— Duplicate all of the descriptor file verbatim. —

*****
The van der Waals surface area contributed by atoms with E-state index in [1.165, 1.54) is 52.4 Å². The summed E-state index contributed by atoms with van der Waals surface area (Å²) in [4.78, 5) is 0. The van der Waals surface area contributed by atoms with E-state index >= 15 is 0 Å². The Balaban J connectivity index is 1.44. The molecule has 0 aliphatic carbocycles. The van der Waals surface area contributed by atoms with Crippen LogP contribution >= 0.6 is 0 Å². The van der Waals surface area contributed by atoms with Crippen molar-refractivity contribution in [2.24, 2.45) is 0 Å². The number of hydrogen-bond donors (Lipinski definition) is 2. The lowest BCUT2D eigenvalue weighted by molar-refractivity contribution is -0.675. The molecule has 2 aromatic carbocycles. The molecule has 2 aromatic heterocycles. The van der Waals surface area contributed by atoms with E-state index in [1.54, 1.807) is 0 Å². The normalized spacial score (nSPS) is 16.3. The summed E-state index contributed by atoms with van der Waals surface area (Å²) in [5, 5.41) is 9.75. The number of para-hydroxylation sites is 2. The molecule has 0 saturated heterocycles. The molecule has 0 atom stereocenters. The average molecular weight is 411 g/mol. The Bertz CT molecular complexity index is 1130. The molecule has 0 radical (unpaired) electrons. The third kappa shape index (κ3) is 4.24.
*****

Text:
The van der Waals surface area contributed by atoms with E-state index in [1.165, 1.54) is 52.4 Å². The summed E-state index contributed by atoms with van der Waals surface area (Å²) in [4.78, 5) is 0. The van der Waals surface area contributed by atoms with E-state index >= 15 is 0 Å². The Balaban J connectivity index is 1.44. The molecule has 0 aliphatic carbocycles. The van der Waals surface area contributed by atoms with Crippen LogP contribution >= 0.6 is 0 Å². The van der Waals surface area contributed by atoms with Crippen molar-refractivity contribution in [2.24, 2.45) is 0 Å². The number of hydrogen-bond donors (Lipinski definition) is 2. The lowest BCUT2D eigenvalue weighted by molar-refractivity contribution is -0.675. The molecule has 2 aromatic carbocycles. The molecule has 2 aromatic heterocycles. The van der Waals surface area contributed by atoms with E-state index in [1.54, 1.807) is 0 Å². The normalized spacial score (nSPS) is 16.3. The summed E-state index contributed by atoms with van der Waals surface area (Å²) in [5, 5.41) is 9.75. The number of para-hydroxylation sites is 2. The molecule has 0 saturated heterocycles. The molecule has 0 atom stereocenters. The average molecular weight is 411 g/mol. The Bertz CT molecular complexity index is 1130. The molecule has 0 radical (unpaired) electrons. The third kappa shape index (κ3) is 4.24.